© Lv Liang/ICHPL Imaginechina/AP The logo of Alipay, a third-party mobile and online payment platform established by Alibaba group, is seen at its headquarters in Lujiazui Finance and Trade Zone, Shanghai, China, 8 May 2020. (Imaginechina via AP Images)
One of China’s biggest tech firms has chosen to stay home for its blockbuster IPO, shunning Wall Street where Chinese companies are facing heightened scrutiny because of rising geopolitical tensions.
Ant Financial announced on Monday that it is planning “a concurrent initial public offering” in Hong Kong and on Shanghai’s Star Market, China’s answer to the Nasdaq.
Ant is affiliated with e-commerce giant Alibaba, which raised a record $25 billion when it debuted on Wall Street in 2014 — still the world’s second largest IPO to date. Ant owns Alipay, one of the most popular payment apps in China, and also offers online financial services such as loans, investments and credit scoring systems. The Hangzhou-based company is worth some $150 billion, according to CB Insights.
The move is a boost of confidence for Hong Kong. The city’s status as Asia’s financial hub is in doubt after Beijing imposed a controversial national security law on Hong Kong. Ant’s announcement coincided with news that the Hang Seng will get a new index to track the 30 largest tech firms that trade in Hong Kong. Ant would very likely be included.
Eric Jing, executive chairman of Ant Group, signaled his support for Hong Kong and mainland China in a statement on Monday.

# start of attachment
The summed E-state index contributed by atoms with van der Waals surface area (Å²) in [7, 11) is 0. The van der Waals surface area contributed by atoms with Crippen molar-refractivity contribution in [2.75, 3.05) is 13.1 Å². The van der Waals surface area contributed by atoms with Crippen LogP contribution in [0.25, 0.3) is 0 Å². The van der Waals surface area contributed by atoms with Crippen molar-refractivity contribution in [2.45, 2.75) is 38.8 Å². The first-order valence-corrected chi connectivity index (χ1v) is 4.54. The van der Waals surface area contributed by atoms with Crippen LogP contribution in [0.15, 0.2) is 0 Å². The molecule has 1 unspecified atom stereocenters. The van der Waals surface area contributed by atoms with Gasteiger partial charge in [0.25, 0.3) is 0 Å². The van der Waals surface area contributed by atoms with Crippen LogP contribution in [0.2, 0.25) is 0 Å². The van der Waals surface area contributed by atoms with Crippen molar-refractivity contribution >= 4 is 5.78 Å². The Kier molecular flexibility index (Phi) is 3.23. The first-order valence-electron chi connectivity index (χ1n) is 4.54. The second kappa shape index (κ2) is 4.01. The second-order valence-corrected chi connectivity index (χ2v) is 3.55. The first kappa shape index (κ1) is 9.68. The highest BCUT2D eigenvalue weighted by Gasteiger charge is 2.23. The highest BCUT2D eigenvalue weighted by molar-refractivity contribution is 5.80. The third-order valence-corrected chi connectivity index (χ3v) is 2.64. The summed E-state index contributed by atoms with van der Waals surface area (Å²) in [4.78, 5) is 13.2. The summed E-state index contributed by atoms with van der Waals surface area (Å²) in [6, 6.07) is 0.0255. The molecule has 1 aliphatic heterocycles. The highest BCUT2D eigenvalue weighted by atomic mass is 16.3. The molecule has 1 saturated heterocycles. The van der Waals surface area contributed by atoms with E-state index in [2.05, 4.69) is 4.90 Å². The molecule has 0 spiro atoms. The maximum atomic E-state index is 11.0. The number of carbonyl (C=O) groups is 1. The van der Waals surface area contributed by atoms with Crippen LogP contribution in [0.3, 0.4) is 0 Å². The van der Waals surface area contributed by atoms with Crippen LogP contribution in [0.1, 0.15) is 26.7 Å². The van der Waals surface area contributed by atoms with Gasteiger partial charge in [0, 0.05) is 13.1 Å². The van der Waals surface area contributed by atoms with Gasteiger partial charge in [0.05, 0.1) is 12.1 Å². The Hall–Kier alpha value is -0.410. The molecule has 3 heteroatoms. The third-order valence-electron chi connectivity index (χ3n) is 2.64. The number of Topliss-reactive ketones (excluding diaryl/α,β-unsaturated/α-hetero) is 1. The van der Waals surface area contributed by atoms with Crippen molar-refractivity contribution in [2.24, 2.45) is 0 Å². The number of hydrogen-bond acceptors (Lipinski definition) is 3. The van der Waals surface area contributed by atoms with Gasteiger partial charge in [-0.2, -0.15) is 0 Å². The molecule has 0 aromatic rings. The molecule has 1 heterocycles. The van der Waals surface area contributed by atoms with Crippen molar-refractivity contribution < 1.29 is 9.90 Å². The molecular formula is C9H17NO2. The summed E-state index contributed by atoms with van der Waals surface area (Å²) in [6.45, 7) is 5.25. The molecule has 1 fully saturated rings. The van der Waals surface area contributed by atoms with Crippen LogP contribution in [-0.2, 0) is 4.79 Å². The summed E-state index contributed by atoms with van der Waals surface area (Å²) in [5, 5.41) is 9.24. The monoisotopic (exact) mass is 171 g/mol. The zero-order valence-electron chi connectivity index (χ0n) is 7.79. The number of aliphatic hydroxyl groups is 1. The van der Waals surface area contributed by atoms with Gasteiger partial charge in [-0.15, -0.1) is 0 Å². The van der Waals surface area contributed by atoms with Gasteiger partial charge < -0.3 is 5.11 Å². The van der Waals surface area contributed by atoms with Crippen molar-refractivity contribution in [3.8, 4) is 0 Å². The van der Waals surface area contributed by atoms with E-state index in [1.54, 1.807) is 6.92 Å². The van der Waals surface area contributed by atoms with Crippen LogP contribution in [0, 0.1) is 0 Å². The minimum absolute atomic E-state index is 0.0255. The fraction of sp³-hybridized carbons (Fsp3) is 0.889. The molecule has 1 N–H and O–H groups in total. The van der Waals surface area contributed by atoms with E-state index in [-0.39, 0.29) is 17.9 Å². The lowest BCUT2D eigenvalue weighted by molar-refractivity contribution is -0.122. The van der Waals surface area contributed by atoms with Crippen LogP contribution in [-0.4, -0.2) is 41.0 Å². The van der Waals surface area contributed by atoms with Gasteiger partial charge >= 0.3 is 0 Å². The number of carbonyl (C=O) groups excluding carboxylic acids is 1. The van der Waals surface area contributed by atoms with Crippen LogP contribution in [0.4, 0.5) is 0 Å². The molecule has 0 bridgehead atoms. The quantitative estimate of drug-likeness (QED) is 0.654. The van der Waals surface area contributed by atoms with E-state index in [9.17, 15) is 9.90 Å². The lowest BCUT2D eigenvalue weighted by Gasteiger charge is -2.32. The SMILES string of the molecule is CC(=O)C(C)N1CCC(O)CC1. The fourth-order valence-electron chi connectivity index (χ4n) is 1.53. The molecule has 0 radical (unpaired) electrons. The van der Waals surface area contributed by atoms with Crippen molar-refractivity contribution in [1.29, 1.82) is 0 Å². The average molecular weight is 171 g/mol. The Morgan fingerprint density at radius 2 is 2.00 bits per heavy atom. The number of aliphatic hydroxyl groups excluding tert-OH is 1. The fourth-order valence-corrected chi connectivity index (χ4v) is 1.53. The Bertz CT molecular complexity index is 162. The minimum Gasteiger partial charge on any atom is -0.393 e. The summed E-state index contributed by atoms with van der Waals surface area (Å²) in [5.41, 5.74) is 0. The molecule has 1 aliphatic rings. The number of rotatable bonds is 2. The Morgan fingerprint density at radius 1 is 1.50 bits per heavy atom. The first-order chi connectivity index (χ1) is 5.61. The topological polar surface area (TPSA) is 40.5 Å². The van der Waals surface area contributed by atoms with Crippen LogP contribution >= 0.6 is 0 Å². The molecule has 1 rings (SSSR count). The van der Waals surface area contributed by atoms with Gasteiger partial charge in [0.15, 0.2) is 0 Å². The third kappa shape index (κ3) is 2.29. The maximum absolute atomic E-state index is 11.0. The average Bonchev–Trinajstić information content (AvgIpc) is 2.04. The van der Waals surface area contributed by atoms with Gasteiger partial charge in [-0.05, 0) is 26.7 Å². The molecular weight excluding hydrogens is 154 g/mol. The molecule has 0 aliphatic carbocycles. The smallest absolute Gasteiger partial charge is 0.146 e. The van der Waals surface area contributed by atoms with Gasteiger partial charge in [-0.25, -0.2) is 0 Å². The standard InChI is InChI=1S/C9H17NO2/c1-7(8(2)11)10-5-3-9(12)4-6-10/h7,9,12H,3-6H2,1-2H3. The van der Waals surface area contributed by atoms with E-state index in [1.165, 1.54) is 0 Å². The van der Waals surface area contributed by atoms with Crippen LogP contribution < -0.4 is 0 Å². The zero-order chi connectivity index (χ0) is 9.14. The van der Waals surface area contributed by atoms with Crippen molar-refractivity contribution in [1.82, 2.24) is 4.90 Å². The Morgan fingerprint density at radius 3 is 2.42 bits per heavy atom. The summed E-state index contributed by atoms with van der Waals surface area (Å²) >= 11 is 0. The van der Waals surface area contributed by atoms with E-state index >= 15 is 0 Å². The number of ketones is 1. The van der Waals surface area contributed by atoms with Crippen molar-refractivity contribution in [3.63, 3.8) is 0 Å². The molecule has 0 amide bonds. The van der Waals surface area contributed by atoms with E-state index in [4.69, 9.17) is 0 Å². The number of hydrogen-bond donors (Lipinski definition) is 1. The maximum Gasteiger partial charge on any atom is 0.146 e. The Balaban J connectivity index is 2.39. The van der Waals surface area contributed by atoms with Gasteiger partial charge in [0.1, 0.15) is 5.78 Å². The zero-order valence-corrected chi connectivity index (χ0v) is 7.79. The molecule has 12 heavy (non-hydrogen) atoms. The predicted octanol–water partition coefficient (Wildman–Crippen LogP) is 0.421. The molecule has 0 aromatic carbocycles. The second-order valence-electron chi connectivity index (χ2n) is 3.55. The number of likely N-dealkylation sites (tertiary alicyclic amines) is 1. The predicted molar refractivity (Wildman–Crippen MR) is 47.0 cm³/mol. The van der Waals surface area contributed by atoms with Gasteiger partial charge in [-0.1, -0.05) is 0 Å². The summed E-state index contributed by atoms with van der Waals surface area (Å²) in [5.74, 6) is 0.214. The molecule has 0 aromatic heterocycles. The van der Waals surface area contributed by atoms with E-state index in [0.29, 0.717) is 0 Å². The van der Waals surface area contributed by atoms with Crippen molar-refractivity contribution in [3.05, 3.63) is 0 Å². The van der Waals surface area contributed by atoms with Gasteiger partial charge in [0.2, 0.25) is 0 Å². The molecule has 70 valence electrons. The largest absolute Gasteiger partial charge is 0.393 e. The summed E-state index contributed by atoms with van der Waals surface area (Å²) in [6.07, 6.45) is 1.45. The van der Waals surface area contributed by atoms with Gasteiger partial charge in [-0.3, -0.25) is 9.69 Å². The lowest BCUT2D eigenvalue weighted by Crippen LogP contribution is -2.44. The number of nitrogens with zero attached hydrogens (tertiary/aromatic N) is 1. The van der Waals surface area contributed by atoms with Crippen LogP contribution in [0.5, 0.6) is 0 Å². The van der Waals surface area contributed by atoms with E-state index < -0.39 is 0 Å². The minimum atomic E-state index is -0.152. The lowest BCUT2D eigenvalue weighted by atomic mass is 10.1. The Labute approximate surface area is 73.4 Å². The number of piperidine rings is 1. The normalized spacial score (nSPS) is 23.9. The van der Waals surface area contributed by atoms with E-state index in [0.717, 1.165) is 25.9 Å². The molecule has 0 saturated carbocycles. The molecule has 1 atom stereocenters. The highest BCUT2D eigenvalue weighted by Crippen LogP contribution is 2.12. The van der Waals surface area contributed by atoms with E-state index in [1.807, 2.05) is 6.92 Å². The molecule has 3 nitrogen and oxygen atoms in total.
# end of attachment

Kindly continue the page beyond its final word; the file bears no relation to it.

“The innovative measures implemented by [the Shanghai and Hong Kong markets] have opened the doors for global investors to access leading edge technology companies from the most dynamic economies in the world and for those companies to have greater access to the capital markets,” he said in a statement.
Those measures include Hong Kong allowing companies to list with dual-class shares, a structure often favored by tech companies because it allows founders to retain control. That was not the case back in 2014, and was one of the reasons billionaire founder Jack Ma chose to list Alibaba in New York instead. Shanghai’s Star Market also allows such shareholding structures.
Ant’s IPO would follow a string of high-profile public offerings in Shanghai and Hong Kong.
SMIC, China’s biggest chipmaking company, raised $6.6 billion from a secondary listing on the Star Market last week, and its shares popped more than 100% on their debut. E-commerce company JD.Com raised $4 billion in a secondary listing in Hong Kong last month, while Alibaba hauled in $13 billion in a secondary listing in Hong Kong late last year.
Ant did not provide details on when the IPO will take place. A spokesperson declined to comment.
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